Indonesia: Three female Orangutans have died in a land fire near a protected forest in Indonesia amid claims the blaze was started deliberately
The Orangutans were caught in a blaze in Bontang City, East Kalimantan
They were one twenty year old, one ten year old, and a baby Orangutan around age of one
Fire was ‘deliberately started to clear land for farming’ according to claims
Orangutans were discovered after resident posted a picture on Facebook

They were buried by a team of officers to prevent possible diseases
By Gianluca Mezzofiore, 28th February 2016;

These are the horrific pictures of three female Orangutans (Pongo pygmaeus) who were killed in a land fire in Indonesia.

The Orangutans – two twenty year olds (Actually, based on other sources, one was around twenty years old while the other was around ten years of age) and a baby around the age of one – were caught in the blaze near a protected forest in Bontang City, East Kalimantan.

The founder of the Centre for Orangutan Protection, Hardi Baktiantoro, claims the forest fire was deliberately started to clear the land for farming.

“It is completely illegal to clear forest land by burning it, and in this case the land that was burnt still had three Orangutans living there,” he said.

After investigating the death of the Orangutans, a team of officers from the Kutai National Park and the Bontang city police buried the three orangutans.

“The bodies of the Orangutans were decayed so we buried them soon after the investigation to prevent them from spreading disease,” the head of the Kutai National Park Office, Erly Sukrismanto, said.

The bodies of the Orangutans were discovered after a resident posted a picture of them on Facebook.

Professional photojournalist Yuli Seperi said: “I saw a friend post a status on Facebook about the deaths so I went the location where the three Orangutans were.”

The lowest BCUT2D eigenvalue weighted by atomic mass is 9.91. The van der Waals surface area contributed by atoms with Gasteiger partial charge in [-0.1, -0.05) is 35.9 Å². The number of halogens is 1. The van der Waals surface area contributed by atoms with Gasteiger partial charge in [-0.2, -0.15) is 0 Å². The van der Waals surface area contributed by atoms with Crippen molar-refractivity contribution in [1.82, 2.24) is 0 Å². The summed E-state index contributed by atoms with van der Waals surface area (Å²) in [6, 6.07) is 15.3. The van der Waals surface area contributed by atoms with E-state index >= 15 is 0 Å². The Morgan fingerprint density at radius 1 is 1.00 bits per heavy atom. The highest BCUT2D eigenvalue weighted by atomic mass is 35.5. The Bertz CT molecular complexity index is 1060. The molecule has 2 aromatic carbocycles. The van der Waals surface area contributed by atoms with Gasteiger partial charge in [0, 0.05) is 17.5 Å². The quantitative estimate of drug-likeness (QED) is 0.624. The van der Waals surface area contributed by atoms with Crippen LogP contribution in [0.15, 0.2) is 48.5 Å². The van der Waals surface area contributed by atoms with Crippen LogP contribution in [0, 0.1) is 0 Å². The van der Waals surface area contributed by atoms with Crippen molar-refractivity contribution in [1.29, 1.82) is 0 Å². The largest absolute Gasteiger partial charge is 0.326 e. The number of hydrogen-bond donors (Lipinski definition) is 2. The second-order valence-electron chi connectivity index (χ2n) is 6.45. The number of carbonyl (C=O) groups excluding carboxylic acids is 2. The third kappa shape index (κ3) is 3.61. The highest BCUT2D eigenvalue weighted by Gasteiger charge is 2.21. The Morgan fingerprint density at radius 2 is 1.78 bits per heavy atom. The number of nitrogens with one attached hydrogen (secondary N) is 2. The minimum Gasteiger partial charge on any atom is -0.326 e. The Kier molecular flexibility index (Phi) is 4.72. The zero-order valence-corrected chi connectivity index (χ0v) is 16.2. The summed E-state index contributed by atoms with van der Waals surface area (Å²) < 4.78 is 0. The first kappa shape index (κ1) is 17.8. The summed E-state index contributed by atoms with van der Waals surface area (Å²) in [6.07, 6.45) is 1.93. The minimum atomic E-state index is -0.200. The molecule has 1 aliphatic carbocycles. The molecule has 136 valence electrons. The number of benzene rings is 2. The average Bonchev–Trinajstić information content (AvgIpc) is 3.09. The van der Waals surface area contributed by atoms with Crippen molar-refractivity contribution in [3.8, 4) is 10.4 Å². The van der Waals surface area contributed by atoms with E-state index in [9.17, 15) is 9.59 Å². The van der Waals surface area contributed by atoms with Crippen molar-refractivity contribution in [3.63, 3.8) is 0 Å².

“The deaths made me extremely upset as Orangutans are a huge icon to Indonesia.”

The forest fires are claimed to have started around 14.30 Saturday 20th February.

The founder of the Centre for Orangutan Protection said: “It is not clear why the three Orangutans could not escape the fire as they usually can. Perhaps they were afraid of the humans that surrounded the fragmented forest.”

“The three dead are believed to be a family of all females, one twenty year old, one ten year old, and one baby Orangutan around the age of one.”

Source: The Daily Mail

  1. The 50-year-old Orangutan died at a clinic after veterinarians spent several hours trying to save him
  2. Despite their best efforts, they could do little to stop the infections and severity of the injuries caused by being shot 22 times
  3. He was declared dead a few hours after arriving at the clinic run by the Sumatran Orangutan Conservation Program
  4. The orangutan’s right eye had been irreparably damaged in the shooting, while it also suffered a large wound on its shoulder and multiple fractures
  5. The injured Sumatran Orangutan was tracked and captured by officials after it was shot by local hunters
  6. It’s believed he was shot by hunters because he liked to eat from the locals’ durian fruit trees
  7. There are an estimated 7,000 Orangutan left living freely in the north of the island of Sumatra, Indonesia

Photos: Sutanta Aditya